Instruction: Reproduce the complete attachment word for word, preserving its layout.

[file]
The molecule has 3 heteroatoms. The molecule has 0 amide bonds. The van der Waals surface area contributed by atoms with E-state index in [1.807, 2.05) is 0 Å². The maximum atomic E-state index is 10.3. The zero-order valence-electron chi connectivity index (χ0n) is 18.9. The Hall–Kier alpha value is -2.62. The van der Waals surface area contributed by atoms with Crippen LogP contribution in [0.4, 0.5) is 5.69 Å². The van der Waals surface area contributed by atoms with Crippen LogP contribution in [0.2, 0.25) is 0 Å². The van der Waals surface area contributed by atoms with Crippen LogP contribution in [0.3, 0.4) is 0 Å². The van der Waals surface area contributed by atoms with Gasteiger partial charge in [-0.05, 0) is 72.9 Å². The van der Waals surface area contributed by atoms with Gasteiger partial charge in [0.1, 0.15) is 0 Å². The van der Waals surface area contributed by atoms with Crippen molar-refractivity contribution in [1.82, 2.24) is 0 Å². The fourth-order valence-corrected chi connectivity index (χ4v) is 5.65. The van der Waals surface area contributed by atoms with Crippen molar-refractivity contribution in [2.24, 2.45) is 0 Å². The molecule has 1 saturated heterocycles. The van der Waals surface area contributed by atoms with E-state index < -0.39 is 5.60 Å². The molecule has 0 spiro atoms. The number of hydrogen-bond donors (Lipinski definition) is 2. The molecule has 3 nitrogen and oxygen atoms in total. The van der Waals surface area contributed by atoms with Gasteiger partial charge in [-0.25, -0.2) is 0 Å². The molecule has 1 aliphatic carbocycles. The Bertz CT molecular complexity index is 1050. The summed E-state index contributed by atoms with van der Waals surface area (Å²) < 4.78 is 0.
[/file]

The molecule has 3 heteroatoms. The molecule has 0 amide bonds. The van der Waals surface area contributed by atoms with E-state index in [1.807, 2.05) is 0 Å². The maximum atomic E-state index is 10.3. The zero-order valence-electron chi connectivity index (χ0n) is 18.9. The Hall–Kier alpha value is -2.62. The van der Waals surface area contributed by atoms with Crippen LogP contribution in [0.4, 0.5) is 5.69 Å². The van der Waals surface area contributed by atoms with Crippen LogP contribution in [0.2, 0.25) is 0 Å². The van der Waals surface area contributed by atoms with Crippen LogP contribution in [0.3, 0.4) is 0 Å². The van der Waals surface area contributed by atoms with Gasteiger partial charge in [-0.05, 0) is 72.9 Å². The van der Waals surface area contributed by atoms with Gasteiger partial charge in [0.1, 0.15) is 0 Å². The van der Waals surface area contributed by atoms with Crippen molar-refractivity contribution in [1.82, 2.24) is 0 Å². The fourth-order valence-corrected chi connectivity index (χ4v) is 5.65. The van der Waals surface area contributed by atoms with Crippen molar-refractivity contribution in [2.24, 2.45) is 0 Å². The molecule has 1 saturated heterocycles. The van der Waals surface area contributed by atoms with E-state index < -0.39 is 5.60 Å². The molecule has 0 spiro atoms. The number of hydrogen-bond donors (Lipinski definition) is 2. The molecule has 3 nitrogen and oxygen atoms in total. The van der Waals surface area contributed by atoms with Gasteiger partial charge in [-0.25, -0.2) is 0 Å². The molecule has 1 aliphatic carbocycles. The Bertz CT molecular complexity index is 1050. The summed E-state index contributed by atoms with van der Waals surface area (Å²) < 4.78 is 0.